2. No one had given me a way to have it as accessible as I need it. Portable and readable (for me a Treo or iPhone screen isn’t readable because it gives me headaches).

Since 2001, I’ve carried around a book I call Neal’s Notes where I write down flashes of insight, ideas and inspiration as they occur in my life. I’ve always wanted it to be searchable, alongside other important information I encounter.

So, with that background and bias on what I think the Kindle’s educational value could be, here’s what needs to happen:

  1. Create a way to store multiple clippings files and either select which file in the add notes screen or assign the notes of a book to a specific clippings file. This would allow me to easily put together notes for specific purposes (a talk or an essay). I would then transfer that clipping file to my computer to process my research.
  2. Bring the web and the book paradigms together so that I can take notes on web pages, highlight them, etc. As soon as I say a page is important enough to highlight and note, it should become part of my personal database (I love Kindle search, btw).
  3. Provide a service that backs up everything on my kindle, not just purchased books’ notes and marks (charge me if you want to…I want to back up my entire library and you don’t have it all and never will…Grandpa’s personal history doesn’t need to be on because it has no commercial value, but I read it and highlight stuff and I’d like all my knowledge backed up and searchable in one place for when I upgrade to another Kindle).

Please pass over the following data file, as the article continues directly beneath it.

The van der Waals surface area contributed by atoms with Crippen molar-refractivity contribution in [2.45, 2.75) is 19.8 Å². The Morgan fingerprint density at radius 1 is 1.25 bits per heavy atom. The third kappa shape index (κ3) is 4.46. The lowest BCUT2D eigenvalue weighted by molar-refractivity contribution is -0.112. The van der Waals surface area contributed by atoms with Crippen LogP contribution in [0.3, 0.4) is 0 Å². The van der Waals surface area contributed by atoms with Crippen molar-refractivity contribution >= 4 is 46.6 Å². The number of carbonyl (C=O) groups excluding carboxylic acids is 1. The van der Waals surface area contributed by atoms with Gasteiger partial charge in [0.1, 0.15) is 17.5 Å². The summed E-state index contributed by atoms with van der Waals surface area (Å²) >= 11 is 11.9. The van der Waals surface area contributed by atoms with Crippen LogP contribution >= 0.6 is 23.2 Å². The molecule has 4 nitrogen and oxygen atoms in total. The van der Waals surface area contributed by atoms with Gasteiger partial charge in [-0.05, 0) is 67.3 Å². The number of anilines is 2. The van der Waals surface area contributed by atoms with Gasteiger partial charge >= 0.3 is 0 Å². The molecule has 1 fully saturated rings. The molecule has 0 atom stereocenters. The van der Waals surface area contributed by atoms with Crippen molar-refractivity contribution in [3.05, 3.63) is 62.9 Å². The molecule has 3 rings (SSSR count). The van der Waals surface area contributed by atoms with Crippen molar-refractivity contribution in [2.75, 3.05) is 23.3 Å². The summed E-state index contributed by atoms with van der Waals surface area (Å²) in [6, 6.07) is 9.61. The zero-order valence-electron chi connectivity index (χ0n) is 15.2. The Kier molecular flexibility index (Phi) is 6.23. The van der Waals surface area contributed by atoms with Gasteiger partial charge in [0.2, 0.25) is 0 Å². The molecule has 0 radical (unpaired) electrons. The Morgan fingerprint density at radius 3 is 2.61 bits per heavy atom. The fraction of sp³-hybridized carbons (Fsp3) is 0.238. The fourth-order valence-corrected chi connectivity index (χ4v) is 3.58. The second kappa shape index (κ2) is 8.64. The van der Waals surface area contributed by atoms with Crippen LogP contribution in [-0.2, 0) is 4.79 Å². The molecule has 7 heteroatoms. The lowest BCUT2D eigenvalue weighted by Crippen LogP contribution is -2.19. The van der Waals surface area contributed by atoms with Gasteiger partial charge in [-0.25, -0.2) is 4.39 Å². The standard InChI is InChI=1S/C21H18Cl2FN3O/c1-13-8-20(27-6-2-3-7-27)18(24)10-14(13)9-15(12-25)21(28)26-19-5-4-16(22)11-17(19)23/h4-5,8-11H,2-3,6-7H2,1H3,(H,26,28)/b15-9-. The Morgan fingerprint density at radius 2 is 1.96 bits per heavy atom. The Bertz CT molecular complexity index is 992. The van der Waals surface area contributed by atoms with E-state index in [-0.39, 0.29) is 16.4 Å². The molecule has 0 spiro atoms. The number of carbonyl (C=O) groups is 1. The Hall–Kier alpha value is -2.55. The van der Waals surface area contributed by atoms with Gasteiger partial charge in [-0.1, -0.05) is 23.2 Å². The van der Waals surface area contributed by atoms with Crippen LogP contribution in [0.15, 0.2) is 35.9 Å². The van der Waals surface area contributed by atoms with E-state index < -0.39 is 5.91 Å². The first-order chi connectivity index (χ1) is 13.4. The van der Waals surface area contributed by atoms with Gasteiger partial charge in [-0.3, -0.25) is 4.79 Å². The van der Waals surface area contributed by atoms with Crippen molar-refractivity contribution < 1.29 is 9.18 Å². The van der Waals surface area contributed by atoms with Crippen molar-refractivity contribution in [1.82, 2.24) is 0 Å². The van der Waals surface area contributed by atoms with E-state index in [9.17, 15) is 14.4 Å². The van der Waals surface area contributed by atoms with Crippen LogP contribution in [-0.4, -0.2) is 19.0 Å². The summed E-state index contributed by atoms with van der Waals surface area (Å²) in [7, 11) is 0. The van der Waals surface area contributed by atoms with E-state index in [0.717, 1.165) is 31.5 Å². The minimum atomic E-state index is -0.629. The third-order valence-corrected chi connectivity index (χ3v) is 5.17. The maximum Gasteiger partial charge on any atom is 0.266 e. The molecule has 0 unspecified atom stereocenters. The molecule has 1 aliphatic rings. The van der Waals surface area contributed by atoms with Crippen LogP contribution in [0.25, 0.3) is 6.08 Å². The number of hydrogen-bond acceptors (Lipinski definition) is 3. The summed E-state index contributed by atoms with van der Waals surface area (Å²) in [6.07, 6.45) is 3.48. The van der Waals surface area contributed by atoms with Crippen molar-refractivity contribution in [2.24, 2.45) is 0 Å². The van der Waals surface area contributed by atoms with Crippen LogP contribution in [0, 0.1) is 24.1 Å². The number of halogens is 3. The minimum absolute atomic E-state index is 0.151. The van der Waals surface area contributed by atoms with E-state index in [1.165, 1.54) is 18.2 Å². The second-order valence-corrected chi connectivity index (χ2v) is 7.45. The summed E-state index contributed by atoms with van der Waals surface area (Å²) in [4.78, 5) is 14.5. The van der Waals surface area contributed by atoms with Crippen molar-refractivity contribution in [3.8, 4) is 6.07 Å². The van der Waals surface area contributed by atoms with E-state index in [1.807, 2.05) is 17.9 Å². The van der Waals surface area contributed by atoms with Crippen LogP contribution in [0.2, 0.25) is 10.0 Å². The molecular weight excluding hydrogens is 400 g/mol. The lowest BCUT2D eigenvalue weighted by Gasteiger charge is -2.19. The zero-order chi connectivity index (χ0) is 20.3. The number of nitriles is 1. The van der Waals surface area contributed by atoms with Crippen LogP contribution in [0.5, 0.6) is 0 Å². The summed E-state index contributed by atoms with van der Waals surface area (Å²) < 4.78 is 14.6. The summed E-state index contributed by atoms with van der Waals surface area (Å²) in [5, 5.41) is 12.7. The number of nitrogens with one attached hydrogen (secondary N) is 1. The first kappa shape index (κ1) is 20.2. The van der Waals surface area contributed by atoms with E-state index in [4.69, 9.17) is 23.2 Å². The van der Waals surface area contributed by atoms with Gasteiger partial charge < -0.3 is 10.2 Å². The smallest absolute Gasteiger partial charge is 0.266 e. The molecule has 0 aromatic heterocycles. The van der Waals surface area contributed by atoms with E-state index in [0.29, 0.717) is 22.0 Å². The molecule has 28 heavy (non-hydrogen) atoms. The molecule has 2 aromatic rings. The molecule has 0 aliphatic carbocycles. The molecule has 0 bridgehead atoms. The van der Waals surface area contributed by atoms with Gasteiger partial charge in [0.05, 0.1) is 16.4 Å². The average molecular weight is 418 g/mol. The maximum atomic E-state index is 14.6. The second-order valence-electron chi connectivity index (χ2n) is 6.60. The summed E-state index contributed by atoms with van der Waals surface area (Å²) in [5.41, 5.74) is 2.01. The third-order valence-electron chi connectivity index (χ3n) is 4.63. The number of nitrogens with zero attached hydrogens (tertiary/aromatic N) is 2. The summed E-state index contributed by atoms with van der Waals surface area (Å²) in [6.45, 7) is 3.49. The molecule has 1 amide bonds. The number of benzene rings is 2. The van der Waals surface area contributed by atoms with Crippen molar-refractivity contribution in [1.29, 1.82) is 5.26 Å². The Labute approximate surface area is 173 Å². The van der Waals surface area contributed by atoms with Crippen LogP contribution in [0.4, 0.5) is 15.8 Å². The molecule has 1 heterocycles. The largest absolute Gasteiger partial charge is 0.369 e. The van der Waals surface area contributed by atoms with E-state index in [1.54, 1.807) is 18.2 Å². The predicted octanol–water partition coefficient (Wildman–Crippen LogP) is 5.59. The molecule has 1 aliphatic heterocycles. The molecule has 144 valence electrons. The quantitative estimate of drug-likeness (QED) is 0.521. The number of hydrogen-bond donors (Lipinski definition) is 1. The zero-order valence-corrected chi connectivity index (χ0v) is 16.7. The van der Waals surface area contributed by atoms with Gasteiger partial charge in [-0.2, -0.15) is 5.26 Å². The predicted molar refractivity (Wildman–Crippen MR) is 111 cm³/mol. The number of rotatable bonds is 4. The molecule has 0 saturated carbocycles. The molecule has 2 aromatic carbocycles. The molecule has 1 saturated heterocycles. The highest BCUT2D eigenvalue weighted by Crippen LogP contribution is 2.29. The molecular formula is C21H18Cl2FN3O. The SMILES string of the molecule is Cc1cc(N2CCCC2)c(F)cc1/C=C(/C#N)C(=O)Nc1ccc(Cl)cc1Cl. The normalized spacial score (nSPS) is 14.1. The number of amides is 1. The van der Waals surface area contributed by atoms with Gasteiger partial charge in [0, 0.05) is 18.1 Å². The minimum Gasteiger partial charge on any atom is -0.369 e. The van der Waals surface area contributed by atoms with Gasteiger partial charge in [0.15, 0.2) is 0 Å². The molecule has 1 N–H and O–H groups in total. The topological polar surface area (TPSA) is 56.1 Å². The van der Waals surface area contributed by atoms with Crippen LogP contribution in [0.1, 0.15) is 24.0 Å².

4. Provide a way to save a dictionary word to a list of words that I’m learning. Make it possible to add these words right inside the lookup feature.
  5. Create a simple note editor that backs up on Amazon, but is not connected to a book, better yet, it is a book. I need a place to take notes not related to a book (my work-around is working for this for now).

Down the road, these would be really nice:

  1. Creating knowledge communities around books is a great idea (one that other’s share). Amazon’s Your Media Library is a fantastic start, but it doesn’t allow you to read notes or books for Kindle online. Nor does Kindle help you participate in Your Media Library.
  2. A programming API that would allow others to develop educational applications around the Kindle.
  3. Finally, and this could be covered by number 2, I’d replace my treo with this thing if I were able. I’d have my calendar and reminders on it. My contact database. Then I’d have a cheap cell-phone with an eInk screen for calls instead of a Treo or iPhone. But, I’m sure I’m in the minority on this one…I’m accustomed to carrying a book and I’m sick of my phone’s screen :)

I realize the folks at Amazon are smart, and have probably already thought of these ideas. I thank you for what you’ve done with this so far and I’m looking forward to the rate I which I can learn and grow using this new tool that has truly blessed my life. It doesn’t feel like a gadget anymore, it feels like part of me, part of my life. Thank you.